Wolfgang Strasser has started a series on the new scale-out functionality in SQL Server Integration Services 2017. First, his introduction:
In the past, SSIS package executions were only able to run on the server that hosted the Integration Services server itself. With the rising number and requirements of more and more package executions sometimes the resources on the server ran short. Addressing this resource shortage custom scale out functionality was implemented that allowed package executions to be transfered to other “worker” machines in order to distribute execution load. With SQL Server 2017, this functionality is built into an shipped with SSIS 2017.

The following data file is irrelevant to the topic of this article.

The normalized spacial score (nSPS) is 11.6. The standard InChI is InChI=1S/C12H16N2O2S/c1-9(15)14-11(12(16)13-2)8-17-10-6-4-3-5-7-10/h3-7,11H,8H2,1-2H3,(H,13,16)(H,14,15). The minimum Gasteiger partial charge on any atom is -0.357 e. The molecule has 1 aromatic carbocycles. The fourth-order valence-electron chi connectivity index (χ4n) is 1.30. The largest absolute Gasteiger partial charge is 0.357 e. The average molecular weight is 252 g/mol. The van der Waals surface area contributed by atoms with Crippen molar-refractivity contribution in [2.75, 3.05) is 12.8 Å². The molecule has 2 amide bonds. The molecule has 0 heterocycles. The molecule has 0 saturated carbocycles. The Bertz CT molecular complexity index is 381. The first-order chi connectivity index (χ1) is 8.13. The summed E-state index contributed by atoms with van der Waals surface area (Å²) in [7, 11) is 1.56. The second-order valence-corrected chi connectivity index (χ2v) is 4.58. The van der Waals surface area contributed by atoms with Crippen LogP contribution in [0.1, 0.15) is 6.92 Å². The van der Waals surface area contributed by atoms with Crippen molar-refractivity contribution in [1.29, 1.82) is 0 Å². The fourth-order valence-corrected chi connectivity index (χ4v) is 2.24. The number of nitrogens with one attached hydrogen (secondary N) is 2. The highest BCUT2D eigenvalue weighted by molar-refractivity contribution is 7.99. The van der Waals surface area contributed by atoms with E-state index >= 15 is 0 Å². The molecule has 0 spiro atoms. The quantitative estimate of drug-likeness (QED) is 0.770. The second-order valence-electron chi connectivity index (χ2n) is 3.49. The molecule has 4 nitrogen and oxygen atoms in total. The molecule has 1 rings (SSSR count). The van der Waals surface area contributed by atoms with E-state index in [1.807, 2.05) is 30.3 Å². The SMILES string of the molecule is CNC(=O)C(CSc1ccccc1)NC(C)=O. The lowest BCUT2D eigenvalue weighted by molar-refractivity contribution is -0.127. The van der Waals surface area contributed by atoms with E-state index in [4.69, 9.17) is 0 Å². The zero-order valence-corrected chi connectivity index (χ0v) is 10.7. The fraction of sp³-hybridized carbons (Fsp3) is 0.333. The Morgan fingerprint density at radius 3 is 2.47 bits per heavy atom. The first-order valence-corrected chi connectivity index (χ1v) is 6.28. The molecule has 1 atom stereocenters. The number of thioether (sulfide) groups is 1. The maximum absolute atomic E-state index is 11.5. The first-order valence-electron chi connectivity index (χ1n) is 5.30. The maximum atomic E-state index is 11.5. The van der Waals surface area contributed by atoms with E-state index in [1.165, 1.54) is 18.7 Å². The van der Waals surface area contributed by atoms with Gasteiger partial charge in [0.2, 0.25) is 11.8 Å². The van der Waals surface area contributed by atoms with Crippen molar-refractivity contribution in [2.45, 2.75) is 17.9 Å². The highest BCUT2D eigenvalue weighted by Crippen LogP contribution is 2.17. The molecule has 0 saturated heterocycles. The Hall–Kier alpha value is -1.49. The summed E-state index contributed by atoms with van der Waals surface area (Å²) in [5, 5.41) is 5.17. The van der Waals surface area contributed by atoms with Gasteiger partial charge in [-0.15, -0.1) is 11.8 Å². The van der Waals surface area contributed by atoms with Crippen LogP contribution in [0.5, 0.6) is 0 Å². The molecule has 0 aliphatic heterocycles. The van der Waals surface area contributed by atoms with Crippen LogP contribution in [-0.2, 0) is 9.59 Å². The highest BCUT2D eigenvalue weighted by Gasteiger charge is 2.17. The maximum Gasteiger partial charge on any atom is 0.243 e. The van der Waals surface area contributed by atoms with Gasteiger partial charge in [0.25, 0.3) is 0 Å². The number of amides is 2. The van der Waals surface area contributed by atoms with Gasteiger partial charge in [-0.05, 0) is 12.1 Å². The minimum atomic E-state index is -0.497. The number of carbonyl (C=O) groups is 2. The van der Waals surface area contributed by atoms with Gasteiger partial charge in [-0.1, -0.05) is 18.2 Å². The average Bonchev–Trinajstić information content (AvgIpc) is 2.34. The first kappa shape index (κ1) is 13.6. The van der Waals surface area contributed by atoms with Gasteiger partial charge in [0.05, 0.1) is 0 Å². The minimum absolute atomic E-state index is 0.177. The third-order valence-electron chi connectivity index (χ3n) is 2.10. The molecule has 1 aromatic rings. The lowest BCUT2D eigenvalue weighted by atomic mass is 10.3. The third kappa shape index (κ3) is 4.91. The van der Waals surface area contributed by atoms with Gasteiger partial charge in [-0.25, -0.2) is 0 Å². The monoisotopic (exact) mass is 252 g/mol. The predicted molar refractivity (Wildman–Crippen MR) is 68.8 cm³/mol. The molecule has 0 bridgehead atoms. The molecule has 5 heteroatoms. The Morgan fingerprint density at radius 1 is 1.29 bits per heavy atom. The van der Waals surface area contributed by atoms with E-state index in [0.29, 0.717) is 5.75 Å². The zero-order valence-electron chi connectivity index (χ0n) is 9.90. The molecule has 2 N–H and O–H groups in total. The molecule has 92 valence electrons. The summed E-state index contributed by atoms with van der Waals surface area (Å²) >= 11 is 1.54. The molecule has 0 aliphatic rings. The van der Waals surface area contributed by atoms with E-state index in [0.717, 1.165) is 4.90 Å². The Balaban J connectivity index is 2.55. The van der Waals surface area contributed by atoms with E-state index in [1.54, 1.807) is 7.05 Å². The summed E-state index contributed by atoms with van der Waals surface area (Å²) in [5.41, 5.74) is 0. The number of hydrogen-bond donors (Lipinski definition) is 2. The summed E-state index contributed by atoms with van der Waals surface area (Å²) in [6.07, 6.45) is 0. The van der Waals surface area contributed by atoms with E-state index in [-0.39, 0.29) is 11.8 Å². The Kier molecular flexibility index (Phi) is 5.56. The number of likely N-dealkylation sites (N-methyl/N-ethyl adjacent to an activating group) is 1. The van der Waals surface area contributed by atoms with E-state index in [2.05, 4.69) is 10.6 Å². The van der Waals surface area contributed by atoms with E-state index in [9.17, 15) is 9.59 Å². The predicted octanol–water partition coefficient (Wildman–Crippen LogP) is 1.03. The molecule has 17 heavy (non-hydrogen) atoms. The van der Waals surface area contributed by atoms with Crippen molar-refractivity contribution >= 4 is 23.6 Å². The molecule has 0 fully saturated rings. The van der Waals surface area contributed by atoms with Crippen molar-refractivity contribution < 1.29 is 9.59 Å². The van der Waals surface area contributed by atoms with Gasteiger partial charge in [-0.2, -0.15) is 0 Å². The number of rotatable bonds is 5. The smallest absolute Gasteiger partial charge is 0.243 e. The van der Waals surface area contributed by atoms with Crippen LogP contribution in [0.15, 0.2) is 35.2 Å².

Before I am diving deeper into SSIS Scale Out I would like to discuss some basic vocabulary in the field of scalability.
Then, he describes the scale-out architecture:
The master is managing the available workers and all the work that is requested for execution in the scale out topoloy.
The master manages a list of (active) workers
The master gets the instructions from clients
The master knows the current state of work (queued jobs, running jobs, finished jobs, ..)
If you’re familiar with other distributed computing systems, this follows a similar path.